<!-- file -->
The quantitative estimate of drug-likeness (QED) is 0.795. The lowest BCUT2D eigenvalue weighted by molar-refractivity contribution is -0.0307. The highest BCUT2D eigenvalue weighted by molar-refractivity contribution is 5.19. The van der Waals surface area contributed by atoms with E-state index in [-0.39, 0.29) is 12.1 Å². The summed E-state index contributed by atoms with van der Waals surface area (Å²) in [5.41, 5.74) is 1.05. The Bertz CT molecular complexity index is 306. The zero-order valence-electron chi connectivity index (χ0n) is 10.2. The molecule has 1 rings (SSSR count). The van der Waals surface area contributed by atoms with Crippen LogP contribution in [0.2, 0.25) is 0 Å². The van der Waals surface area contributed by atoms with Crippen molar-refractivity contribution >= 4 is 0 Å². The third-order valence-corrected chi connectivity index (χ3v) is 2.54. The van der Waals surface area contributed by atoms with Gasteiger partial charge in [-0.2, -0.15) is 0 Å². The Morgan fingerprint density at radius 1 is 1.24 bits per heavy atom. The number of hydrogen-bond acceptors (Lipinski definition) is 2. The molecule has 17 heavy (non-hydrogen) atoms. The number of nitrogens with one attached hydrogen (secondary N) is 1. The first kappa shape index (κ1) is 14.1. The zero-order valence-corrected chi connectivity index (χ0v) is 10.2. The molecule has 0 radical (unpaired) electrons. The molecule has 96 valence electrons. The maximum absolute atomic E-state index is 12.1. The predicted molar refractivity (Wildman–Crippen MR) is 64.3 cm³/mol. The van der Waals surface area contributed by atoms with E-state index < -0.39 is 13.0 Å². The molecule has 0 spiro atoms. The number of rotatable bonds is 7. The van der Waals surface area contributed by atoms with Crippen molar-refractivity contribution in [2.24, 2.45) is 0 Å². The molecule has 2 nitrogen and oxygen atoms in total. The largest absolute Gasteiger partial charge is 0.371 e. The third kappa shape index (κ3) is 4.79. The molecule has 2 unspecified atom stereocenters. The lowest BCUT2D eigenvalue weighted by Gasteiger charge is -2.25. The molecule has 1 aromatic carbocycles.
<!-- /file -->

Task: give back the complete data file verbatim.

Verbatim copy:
The quantitative estimate of drug-likeness (QED) is 0.795. The lowest BCUT2D eigenvalue weighted by molar-refractivity contribution is -0.0307. The highest BCUT2D eigenvalue weighted by molar-refractivity contribution is 5.19. The van der Waals surface area contributed by atoms with E-state index in [-0.39, 0.29) is 12.1 Å². The summed E-state index contributed by atoms with van der Waals surface area (Å²) in [5.41, 5.74) is 1.05. The Bertz CT molecular complexity index is 306. The zero-order valence-electron chi connectivity index (χ0n) is 10.2. The molecule has 1 rings (SSSR count). The van der Waals surface area contributed by atoms with Crippen LogP contribution in [0.2, 0.25) is 0 Å². The van der Waals surface area contributed by atoms with Crippen molar-refractivity contribution >= 4 is 0 Å². The third-order valence-corrected chi connectivity index (χ3v) is 2.54. The van der Waals surface area contributed by atoms with Gasteiger partial charge in [-0.2, -0.15) is 0 Å². The Morgan fingerprint density at radius 1 is 1.24 bits per heavy atom. The number of hydrogen-bond acceptors (Lipinski definition) is 2. The molecule has 17 heavy (non-hydrogen) atoms. The number of nitrogens with one attached hydrogen (secondary N) is 1. The first kappa shape index (κ1) is 14.1. The zero-order valence-corrected chi connectivity index (χ0v) is 10.2. The molecule has 0 radical (unpaired) electrons. The molecule has 96 valence electrons. The maximum absolute atomic E-state index is 12.1. The predicted molar refractivity (Wildman–Crippen MR) is 64.3 cm³/mol. The van der Waals surface area contributed by atoms with E-state index < -0.39 is 13.0 Å². The molecule has 0 spiro atoms. The number of rotatable bonds is 7. The van der Waals surface area contributed by atoms with Crippen molar-refractivity contribution in [2.24, 2.45) is 0 Å². The molecule has 2 nitrogen and oxygen atoms in total. The largest absolute Gasteiger partial charge is 0.371 e. The third kappa shape index (κ3) is 4.79. The molecule has 2 unspecified atom stereocenters. The lowest BCUT2D eigenvalue weighted by Gasteiger charge is -2.25. The molecule has 1 aromatic carbocycles.